node package manager



Create a new package based on an existing one

Nik (as in "nick") lets you quickly start a new project based on an existing Node package. Host your project templates on or GitHub and you can set up a new project in a snap. In an empty directory:

nik some-app-template

If you want to create a new directory for the new project, use the --directory or -d option (see nik --help for usage).

nik some-app-template --directory my-app

If you want to start a project based on a specific release of a package, use the nik <pkg>@<version> syntax:

nik some-other-cool-module@2.3.5

The examples above use Node package names from the npm registry. You can also use nik to create a new project from any Node package on GitHub with nik <github username>/<github project>:

nik some-user/some-package

With nik, you can bootstrap a project from a npm hosted package (with or without a version), a local package, a tarball URL, or any GitHub hosted Node package. Any of the following forms will work:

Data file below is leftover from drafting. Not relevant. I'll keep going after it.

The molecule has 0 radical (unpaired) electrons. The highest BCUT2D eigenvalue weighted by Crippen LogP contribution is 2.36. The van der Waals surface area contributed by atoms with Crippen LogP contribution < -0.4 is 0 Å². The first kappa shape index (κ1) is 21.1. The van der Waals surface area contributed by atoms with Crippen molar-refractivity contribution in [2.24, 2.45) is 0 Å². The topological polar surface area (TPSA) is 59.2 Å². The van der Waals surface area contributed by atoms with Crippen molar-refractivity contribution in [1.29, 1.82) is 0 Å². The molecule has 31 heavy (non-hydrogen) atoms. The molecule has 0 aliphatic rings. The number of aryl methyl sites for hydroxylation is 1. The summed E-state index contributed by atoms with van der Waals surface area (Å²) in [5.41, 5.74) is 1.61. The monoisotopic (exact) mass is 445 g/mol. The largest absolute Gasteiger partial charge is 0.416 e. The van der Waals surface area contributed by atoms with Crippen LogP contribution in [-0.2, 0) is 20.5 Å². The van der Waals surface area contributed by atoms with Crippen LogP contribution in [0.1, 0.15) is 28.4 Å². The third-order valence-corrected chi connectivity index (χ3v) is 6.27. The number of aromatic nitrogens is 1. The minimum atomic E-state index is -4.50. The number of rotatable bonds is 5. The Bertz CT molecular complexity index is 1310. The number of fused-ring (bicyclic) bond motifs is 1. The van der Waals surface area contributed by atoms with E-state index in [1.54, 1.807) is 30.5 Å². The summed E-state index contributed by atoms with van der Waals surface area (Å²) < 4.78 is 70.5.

nik <pkg>
nik <pkg>@<tag>
nik <pkg>@<version>
nik <pkg>@<version range>
nik <folder>
nik <tarball file>
nik <tarball url>
nik <git:// url>
nik <github username>/<github project>

Get it

Install nik globally with the following:

npm install -g --production nik

Note that nik only works with Node 7 and up.

Use it

Create a new directory for your new package:

mkdir foo

Now change into that directory, and nik a package to start with:

cd foo
nik bar

You'll be prompted for a few questions (similar to npm init). When you're done, you'll have a new module ready to be pushed up to GitHub or published anywhere else.

Credit where credit is due

The point of nik is not to use someone else's work without permission or proper attribution. Make sure you read the license of the package you're starting with (the same license is applied to your package by default). And give proper credit to the original author.


The primary motivation of nik is to make it easy to start a new project with some existing scaffolding. Think of it as Yeoman-extra-light or npm init on steroids. The idea is that people will host templates or project scaffolding on on or GitHub, and you can use nik to bootstrap your project.

Please submit an issue if you encounter any trouble. Contributions or suggestions for improvements welcome!

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